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Monday, January 23, 2006

When NICU Babies Attack

Danielle and I took a class offered by the NICU on the Monday after our boy was born. It was called “Your baby in the NICU” or “So you’ve got a kid in the NICU” or “When NICU babies attack”… something like that. It was a nice class that taught us a lot about how to interact with our child-in-an-incubator. We learned about the visiting hours for the parents, grandparents, and extended support members (friends and close relatives… not your mailman, your hair dresser and that one friend you had in high school that liked to stick things up his nose).
What we didn’t learn at the class was how much of an emotional drain it can be surviving on the outside while your little one is struggling on the inside. So, we have formed our own little alliance, Danielle and I, to deal with this. And here’s our creed:

Jeffrey will come home at 40 weeks gestational age, give or take a few weeks. When he comes home, he will be healthy enough for us to bring him home, or else the doctors wouldn’t allow it. During his extended stay in the NICU, he’s going to have some banner days where he’s gain weight, have good vitals, eat food and kick back in the afternoon for some solid naptime. He’s also going to have some really lousy days where his vitals will be in the toilet and the doctors or nurses will have to deliver some bad news du jour. We understand that a) many babies (and parents) before Jeffrey have gone through the same trials and tribulations as we have and b) he’s got the best care available to attend to his every medical, developmental and emotional need.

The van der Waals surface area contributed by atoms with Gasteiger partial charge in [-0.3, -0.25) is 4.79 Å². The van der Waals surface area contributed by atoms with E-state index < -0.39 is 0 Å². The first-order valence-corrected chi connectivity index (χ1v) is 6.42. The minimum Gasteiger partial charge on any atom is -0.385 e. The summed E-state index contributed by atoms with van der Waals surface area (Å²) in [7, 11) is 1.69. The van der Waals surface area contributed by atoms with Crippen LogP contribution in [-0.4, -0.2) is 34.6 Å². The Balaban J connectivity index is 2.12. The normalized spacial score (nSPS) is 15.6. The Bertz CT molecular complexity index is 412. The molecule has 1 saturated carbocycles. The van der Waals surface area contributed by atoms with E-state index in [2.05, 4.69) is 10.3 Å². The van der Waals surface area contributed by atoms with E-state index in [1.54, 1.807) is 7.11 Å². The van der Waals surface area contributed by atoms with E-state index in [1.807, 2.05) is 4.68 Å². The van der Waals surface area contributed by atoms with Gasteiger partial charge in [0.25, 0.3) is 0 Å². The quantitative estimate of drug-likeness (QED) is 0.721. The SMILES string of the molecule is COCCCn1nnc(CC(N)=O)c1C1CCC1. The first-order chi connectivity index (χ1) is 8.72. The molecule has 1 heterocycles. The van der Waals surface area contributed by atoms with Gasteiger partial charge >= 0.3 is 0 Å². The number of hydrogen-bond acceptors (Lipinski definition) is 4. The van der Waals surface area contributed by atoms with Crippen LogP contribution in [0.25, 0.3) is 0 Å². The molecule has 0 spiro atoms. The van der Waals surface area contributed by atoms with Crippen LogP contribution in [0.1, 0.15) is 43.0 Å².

It’s human nature for us, as his parents (and more so as new parents) to jump up and down on his good days and freak out on his bad days. But we can’t. No more than the veteran Wall Street trader can jump at every fluctuation of his stocks. It’s not healthy for us. While Jeffrey’s at the hospital, it’s our job to be his support team, and it’s hard for us to do when we’re worried ourselves. Therefore, we’ll let the doctors worry for us. And frankly, they don’t seem all that worried very often. That Dr. Murray is one cool cucumber. And Drs. Thingvoll’s & D’Angio seem pretty confident about our boy too.
So you know what I’m going to do? Sing lousy 80’s new wave songs to him, change his diaper every few hours, feed him when I can, and just enjoy every minute I get to spend with my son.

Vitals for today:
Up 20g to 1280, stable vitals throughout the afternoon with a few bradycardic events in the morning. He’s still not able to take feeds due to a distended abdomen since 6pm on 1/21/06. IV nutrition has been re-established. X-rays every 12 hours to diagnose what might be going on in his intestines. Hopefully we’ll have more information tomorrow morning.

On a funny note… Danielle tried breastfeeding yesterday. That’s not the funny part. He wasn’t that interested in latching on, and actually fell asleep in mid-attempt. A good effort, and the nurse (Barb) told us not too worry if he didn’t get the hang of it on the first try… he’s not even 32 weeks yet! Later on, he got to lie on my chest while we fed him his evening feed by tube. Wouldn’t you know it that then he was much more interested in trying breastfeeding? He made a valiant effort. Too bad he was on the wrong chest.


Anonymous said...

i'm looking at the time that you posted this, brian.......ugh! all this, and you have to maintain a semblence of a life, too!
good luck, as always......

ArthurDent said...

(for last paragraph)
Too... many... jokes... must resist mocking...

Sheila, Chuck & Carrie said...

You guys are the best parents for Jeffery. Hang in there. Our love and thought are with you even if we are in Fort Ann.... See you soon.